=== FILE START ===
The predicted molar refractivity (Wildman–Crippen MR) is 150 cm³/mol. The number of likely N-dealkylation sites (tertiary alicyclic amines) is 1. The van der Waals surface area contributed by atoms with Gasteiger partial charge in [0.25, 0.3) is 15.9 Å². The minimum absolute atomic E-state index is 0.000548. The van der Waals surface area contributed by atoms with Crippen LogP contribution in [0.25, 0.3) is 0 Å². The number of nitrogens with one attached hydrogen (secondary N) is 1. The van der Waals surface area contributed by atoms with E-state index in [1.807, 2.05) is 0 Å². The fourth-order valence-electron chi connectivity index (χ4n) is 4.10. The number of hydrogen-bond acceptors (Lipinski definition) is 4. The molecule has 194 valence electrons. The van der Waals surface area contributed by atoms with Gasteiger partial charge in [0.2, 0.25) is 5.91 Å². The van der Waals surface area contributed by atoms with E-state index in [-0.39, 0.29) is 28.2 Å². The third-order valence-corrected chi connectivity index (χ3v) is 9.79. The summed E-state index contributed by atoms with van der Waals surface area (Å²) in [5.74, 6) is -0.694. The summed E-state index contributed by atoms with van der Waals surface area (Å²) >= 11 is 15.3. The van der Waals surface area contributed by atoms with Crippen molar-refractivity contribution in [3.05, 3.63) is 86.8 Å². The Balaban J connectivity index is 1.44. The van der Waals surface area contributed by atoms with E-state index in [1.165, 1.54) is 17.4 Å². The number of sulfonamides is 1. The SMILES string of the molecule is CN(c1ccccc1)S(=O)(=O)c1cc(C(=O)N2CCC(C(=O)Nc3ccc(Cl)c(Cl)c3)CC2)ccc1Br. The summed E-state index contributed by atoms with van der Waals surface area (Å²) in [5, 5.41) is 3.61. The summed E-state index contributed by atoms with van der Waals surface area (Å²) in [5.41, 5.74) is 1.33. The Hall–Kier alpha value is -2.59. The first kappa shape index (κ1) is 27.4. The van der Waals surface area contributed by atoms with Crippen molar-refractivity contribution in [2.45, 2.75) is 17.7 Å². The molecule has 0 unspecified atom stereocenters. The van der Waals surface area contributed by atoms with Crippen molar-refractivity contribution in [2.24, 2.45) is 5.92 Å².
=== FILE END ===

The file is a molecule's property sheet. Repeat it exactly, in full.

The predicted molar refractivity (Wildman–Crippen MR) is 150 cm³/mol. The number of likely N-dealkylation sites (tertiary alicyclic amines) is 1. The van der Waals surface area contributed by atoms with Gasteiger partial charge in [0.25, 0.3) is 15.9 Å². The minimum absolute atomic E-state index is 0.000548. The van der Waals surface area contributed by atoms with Crippen LogP contribution in [0.25, 0.3) is 0 Å². The number of nitrogens with one attached hydrogen (secondary N) is 1. The van der Waals surface area contributed by atoms with E-state index in [1.807, 2.05) is 0 Å². The fourth-order valence-electron chi connectivity index (χ4n) is 4.10. The number of hydrogen-bond acceptors (Lipinski definition) is 4. The molecule has 194 valence electrons. The van der Waals surface area contributed by atoms with Gasteiger partial charge in [0.2, 0.25) is 5.91 Å². The van der Waals surface area contributed by atoms with E-state index in [-0.39, 0.29) is 28.2 Å². The third-order valence-corrected chi connectivity index (χ3v) is 9.79. The summed E-state index contributed by atoms with van der Waals surface area (Å²) in [5.74, 6) is -0.694. The summed E-state index contributed by atoms with van der Waals surface area (Å²) >= 11 is 15.3. The van der Waals surface area contributed by atoms with Crippen molar-refractivity contribution in [3.05, 3.63) is 86.8 Å². The Balaban J connectivity index is 1.44. The van der Waals surface area contributed by atoms with E-state index in [1.165, 1.54) is 17.4 Å². The number of sulfonamides is 1. The SMILES string of the molecule is CN(c1ccccc1)S(=O)(=O)c1cc(C(=O)N2CCC(C(=O)Nc3ccc(Cl)c(Cl)c3)CC2)ccc1Br. The summed E-state index contributed by atoms with van der Waals surface area (Å²) in [5, 5.41) is 3.61. The summed E-state index contributed by atoms with van der Waals surface area (Å²) in [5.41, 5.74) is 1.33. The Hall–Kier alpha value is -2.59. The first kappa shape index (κ1) is 27.4. The van der Waals surface area contributed by atoms with Crippen molar-refractivity contribution in [2.45, 2.75) is 17.7 Å². The molecule has 0 unspecified atom stereocenters. The van der Waals surface area contributed by atoms with Crippen molar-refractivity contribution in [2.24, 2.45) is 5.92 Å².